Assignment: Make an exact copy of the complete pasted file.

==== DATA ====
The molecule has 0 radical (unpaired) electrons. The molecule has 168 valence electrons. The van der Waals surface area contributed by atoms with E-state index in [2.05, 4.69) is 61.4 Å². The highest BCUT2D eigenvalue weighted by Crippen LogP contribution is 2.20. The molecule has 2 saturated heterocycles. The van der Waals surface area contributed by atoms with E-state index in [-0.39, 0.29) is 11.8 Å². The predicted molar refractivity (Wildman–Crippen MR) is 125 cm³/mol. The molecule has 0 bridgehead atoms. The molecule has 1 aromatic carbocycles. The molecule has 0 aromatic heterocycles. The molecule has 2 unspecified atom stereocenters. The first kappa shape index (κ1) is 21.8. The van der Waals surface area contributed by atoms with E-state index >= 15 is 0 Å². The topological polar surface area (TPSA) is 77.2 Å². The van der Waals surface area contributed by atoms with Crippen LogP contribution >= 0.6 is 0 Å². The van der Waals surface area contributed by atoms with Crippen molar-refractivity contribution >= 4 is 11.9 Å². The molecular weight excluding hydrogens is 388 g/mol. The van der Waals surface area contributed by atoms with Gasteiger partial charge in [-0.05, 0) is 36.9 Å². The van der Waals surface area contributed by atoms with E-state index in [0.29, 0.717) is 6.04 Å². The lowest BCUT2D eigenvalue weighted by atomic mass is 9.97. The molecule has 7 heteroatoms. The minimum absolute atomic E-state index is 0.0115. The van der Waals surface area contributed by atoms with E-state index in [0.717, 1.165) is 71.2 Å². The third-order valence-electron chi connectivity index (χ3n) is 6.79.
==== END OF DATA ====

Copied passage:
The molecule has 0 radical (unpaired) electrons. The molecule has 168 valence electrons. The van der Waals surface area contributed by atoms with E-state index in [2.05, 4.69) is 61.4 Å². The highest BCUT2D eigenvalue weighted by Crippen LogP contribution is 2.20. The molecule has 2 saturated heterocycles. The van der Waals surface area contributed by atoms with E-state index in [-0.39, 0.29) is 11.8 Å². The predicted molar refractivity (Wildman–Crippen MR) is 125 cm³/mol. The molecule has 0 bridgehead atoms. The molecule has 1 aromatic carbocycles. The molecule has 0 aromatic heterocycles. The molecule has 2 unspecified atom stereocenters. The first kappa shape index (κ1) is 21.8. The van der Waals surface area contributed by atoms with E-state index >= 15 is 0 Å². The topological polar surface area (TPSA) is 77.2 Å². The van der Waals surface area contributed by atoms with Crippen LogP contribution >= 0.6 is 0 Å². The van der Waals surface area contributed by atoms with Crippen molar-refractivity contribution >= 4 is 11.9 Å². The molecular weight excluding hydrogens is 388 g/mol. The van der Waals surface area contributed by atoms with Gasteiger partial charge in [-0.05, 0) is 36.9 Å². The van der Waals surface area contributed by atoms with E-state index in [0.29, 0.717) is 6.04 Å². The lowest BCUT2D eigenvalue weighted by atomic mass is 9.97. The molecule has 7 heteroatoms. The minimum absolute atomic E-state index is 0.0115. The van der Waals surface area contributed by atoms with E-state index in [0.717, 1.165) is 71.2 Å². The third-order valence-electron chi connectivity index (χ3n) is 6.79.